The regulations have become “a muddle,” Romney said, because of Obama’s failure to implement a long-term solution to the immigration issue. As he did during a speech to a Latino group last week, Romney offered a vague pledge to coax Congress into a lasting solution on a complex issue. “In my first year, I will make sure we actually do take on immigration, we secure our border, we make sure that we grow legal immigration in a way that provides people here with skill and expertise that we want. This is an issue that has to be tackled. I will tackle it, not with stopgap measures but with the kind of work that’s done across the aisle by people of good faith,” he said.

The Obama campaign, sensing Romney’s desire to avoid a showdown over immigration, wants to make the Republican’s evasiveness an issue of its own. “I will always tell you where I stand. I will always tell you what I think, what I believe,” the President told a crowd gathered on Monday at a steamy high school gym in Durham, N.H.

Romney’s relationship to Arizona’s controversial immigration law was already fraught. Democrats seized on a remark made during a February debate in Arizona to suggest that Romney believed the law was “a model” for the rest of the nation. (In a way, it’s been exactly that, with several states passing laws patterned on Arizona’s. They, too, now sit in legal limbo.) A close look at the transcript, however, suggests that Romney was referring not to SB1070 but to Arizona’s e-verify law, which requires employers to check the legal status of workers. That law was upheld in the Supreme Court last year. Romney has outlined a few of what Republicans term “pro-legal immigration” policies, including hiking visa caps on highly skilled workers and granting permanent residency to workers with select advanced degrees. But for the most part, he has studiously skirted specifics.

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In the wake of Monday’s ruling, some proponents of stricter immigration policies argued that the e-verify law, and not SB1070, should be the centerpiece of enforcement efforts going forward, since it blunts undocumented immigrants’ ability to find a job, the primary factor driving them to the U.S. “We never felt 1070 was necessary for a state to really do most of what it could do,” says Roy Beck, founder of NumbersUSA, an immigration-reduction organization. “We never had a lot of eggs in this basket in the first place.”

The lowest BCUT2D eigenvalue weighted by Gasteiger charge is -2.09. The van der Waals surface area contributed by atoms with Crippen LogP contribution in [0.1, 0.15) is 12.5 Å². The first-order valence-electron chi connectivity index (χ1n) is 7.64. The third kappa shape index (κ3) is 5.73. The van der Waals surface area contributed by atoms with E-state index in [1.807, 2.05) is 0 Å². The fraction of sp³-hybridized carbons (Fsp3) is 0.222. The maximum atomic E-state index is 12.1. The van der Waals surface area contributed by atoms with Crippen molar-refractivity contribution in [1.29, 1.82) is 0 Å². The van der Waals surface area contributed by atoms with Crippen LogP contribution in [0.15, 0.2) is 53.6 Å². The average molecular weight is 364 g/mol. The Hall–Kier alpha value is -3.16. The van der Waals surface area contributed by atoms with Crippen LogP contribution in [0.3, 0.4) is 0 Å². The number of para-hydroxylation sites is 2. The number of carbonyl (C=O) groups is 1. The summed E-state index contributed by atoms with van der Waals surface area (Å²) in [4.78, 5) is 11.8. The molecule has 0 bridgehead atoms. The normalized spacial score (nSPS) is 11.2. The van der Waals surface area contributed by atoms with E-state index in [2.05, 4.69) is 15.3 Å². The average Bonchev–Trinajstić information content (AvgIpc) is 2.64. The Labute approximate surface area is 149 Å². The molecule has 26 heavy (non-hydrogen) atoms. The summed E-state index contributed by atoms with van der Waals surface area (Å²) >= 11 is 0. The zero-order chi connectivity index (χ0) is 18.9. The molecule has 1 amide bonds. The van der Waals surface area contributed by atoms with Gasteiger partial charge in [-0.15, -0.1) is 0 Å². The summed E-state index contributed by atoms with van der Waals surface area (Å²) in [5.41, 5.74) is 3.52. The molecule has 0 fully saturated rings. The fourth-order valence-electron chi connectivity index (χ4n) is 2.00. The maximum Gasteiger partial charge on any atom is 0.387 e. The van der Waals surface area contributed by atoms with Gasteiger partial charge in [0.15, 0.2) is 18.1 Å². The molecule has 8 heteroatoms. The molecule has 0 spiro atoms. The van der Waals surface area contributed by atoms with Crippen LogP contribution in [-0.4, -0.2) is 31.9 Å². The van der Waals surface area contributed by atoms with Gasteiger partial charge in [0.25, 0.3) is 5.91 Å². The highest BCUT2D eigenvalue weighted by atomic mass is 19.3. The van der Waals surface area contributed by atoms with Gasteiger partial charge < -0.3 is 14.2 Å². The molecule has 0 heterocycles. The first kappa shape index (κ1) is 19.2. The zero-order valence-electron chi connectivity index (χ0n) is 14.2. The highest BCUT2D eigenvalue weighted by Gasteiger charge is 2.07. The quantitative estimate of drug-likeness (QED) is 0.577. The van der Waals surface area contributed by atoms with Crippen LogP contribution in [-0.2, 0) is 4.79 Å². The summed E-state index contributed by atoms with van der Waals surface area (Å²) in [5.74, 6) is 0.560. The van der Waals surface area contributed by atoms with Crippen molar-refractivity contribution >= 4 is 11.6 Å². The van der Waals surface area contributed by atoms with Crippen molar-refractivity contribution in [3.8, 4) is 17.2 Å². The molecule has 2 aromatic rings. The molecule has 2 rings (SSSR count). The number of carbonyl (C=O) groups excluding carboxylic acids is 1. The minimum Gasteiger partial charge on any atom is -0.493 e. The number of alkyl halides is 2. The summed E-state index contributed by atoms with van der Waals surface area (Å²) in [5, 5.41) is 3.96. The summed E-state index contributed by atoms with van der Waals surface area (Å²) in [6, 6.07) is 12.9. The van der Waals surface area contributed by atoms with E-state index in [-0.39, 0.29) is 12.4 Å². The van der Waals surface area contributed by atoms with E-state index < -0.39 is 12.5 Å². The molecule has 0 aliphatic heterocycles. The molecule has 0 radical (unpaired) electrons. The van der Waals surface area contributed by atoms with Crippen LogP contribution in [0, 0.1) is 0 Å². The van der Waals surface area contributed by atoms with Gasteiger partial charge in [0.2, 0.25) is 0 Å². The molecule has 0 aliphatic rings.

As for Romney, “it’s pretty clear his handlers are trying to dance the fence, isn’t it?” Beck says. But he says Romney “hits almost every point” on illegal immigration nonetheless. “He says we should have mandatory e-verify at the federal level. He would not sue states that go their own way. He would finish the fence … His focus on taking away the jobs magnet has been perfect.”

Beck concedes that the ruling has produced a mixed response. “We’re all, for the most part, claiming victory, aren’t we?” he says, laughing. But in a press release, he offered a more upbeat assessment, proclaiming himself “pleased that the Supreme Court has upheld states’ inherent authority to assist the Federal government in enforcing immigration laws.”

Dan Stein, president of the Federation for American Immigration Reform, an anti–illegal immigration group, released a statement calling the court’s ruling “an important victory for the people of Arizona and citizens everywhere who want their jobs, tax dollars and security protected from mass illegal immigration.” In an interview, however, he calls the decision “milquetoast” and blistered Justice Anthony Kennedy’s majority opinion for “throwing kerosene on the blaze.” Says Stein: “It doesn’t make any sense. It ignores 200 years of jurisprudence.”

Romney, Stein says, is “obviously taking a very cautious approach” to the issue. That’s understandable, he argues, when you’re facing a President whose “whole strategy has been to try to cynically bind the Latino vote to the Democratic Party for the next 50 years at the expense of good public policy.” Romney, we know, agrees that the President’s policies have failed. He’s happy to talk about that. His own positions are another story.